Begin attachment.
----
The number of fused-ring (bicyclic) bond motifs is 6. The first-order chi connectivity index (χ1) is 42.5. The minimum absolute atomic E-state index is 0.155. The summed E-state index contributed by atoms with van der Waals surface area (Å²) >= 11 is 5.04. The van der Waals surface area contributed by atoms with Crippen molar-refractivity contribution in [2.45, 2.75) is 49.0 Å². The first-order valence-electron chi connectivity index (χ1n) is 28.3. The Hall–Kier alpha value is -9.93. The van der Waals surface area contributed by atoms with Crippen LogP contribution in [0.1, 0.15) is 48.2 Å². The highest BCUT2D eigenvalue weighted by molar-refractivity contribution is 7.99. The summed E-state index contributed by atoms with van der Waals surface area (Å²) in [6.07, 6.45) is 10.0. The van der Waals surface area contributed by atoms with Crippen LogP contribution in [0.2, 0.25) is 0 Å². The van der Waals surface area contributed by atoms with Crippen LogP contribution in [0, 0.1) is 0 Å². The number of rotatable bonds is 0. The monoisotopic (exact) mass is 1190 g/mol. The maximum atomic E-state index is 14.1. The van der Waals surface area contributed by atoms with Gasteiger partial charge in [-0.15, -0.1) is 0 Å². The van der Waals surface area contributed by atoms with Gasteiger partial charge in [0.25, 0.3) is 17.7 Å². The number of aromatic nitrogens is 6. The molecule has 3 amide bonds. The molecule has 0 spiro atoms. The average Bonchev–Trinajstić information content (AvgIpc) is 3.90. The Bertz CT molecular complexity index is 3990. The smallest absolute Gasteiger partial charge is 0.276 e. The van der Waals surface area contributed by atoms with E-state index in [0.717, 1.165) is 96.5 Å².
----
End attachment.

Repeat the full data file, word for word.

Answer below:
The number of fused-ring (bicyclic) bond motifs is 6. The first-order chi connectivity index (χ1) is 42.5. The minimum absolute atomic E-state index is 0.155. The summed E-state index contributed by atoms with van der Waals surface area (Å²) >= 11 is 5.04. The van der Waals surface area contributed by atoms with Crippen molar-refractivity contribution in [2.45, 2.75) is 49.0 Å². The first-order valence-electron chi connectivity index (χ1n) is 28.3. The Hall–Kier alpha value is -9.93. The van der Waals surface area contributed by atoms with Crippen LogP contribution in [0.1, 0.15) is 48.2 Å². The highest BCUT2D eigenvalue weighted by molar-refractivity contribution is 7.99. The summed E-state index contributed by atoms with van der Waals surface area (Å²) in [6.07, 6.45) is 10.0. The van der Waals surface area contributed by atoms with Crippen LogP contribution in [0.2, 0.25) is 0 Å². The van der Waals surface area contributed by atoms with Crippen LogP contribution in [0, 0.1) is 0 Å². The number of rotatable bonds is 0. The monoisotopic (exact) mass is 1190 g/mol. The maximum atomic E-state index is 14.1. The van der Waals surface area contributed by atoms with Gasteiger partial charge in [-0.15, -0.1) is 0 Å². The van der Waals surface area contributed by atoms with Gasteiger partial charge in [0.25, 0.3) is 17.7 Å². The number of aromatic nitrogens is 6. The molecule has 3 amide bonds. The molecule has 0 spiro atoms. The average Bonchev–Trinajstić information content (AvgIpc) is 3.90. The Bertz CT molecular complexity index is 3990. The smallest absolute Gasteiger partial charge is 0.276 e. The van der Waals surface area contributed by atoms with E-state index in [0.717, 1.165) is 96.5 Å².